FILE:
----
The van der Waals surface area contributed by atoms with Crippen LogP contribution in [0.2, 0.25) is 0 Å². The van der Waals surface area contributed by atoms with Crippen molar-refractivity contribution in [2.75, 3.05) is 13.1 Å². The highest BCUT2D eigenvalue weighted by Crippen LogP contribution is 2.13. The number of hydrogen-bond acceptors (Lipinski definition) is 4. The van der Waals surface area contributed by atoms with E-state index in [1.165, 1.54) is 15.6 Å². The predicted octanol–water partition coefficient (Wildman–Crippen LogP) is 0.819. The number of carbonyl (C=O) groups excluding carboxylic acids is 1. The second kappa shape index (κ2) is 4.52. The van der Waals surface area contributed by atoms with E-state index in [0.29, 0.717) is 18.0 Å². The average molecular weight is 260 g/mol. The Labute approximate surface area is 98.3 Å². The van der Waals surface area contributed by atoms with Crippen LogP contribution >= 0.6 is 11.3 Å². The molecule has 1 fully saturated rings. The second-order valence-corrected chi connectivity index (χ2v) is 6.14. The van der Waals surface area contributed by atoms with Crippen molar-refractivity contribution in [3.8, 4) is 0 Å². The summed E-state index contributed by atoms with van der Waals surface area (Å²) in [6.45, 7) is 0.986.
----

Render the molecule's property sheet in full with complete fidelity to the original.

The van der Waals surface area contributed by atoms with Crippen LogP contribution in [0.2, 0.25) is 0 Å². The van der Waals surface area contributed by atoms with Crippen molar-refractivity contribution in [2.75, 3.05) is 13.1 Å². The highest BCUT2D eigenvalue weighted by Crippen LogP contribution is 2.13. The number of hydrogen-bond acceptors (Lipinski definition) is 4. The van der Waals surface area contributed by atoms with E-state index in [1.165, 1.54) is 15.6 Å². The predicted octanol–water partition coefficient (Wildman–Crippen LogP) is 0.819. The number of carbonyl (C=O) groups excluding carboxylic acids is 1. The second kappa shape index (κ2) is 4.52. The van der Waals surface area contributed by atoms with E-state index in [0.29, 0.717) is 18.0 Å². The average molecular weight is 260 g/mol. The Labute approximate surface area is 98.3 Å². The van der Waals surface area contributed by atoms with Crippen LogP contribution >= 0.6 is 11.3 Å². The molecule has 1 fully saturated rings. The second-order valence-corrected chi connectivity index (χ2v) is 6.14. The van der Waals surface area contributed by atoms with Crippen molar-refractivity contribution in [3.8, 4) is 0 Å². The summed E-state index contributed by atoms with van der Waals surface area (Å²) in [6.45, 7) is 0.986.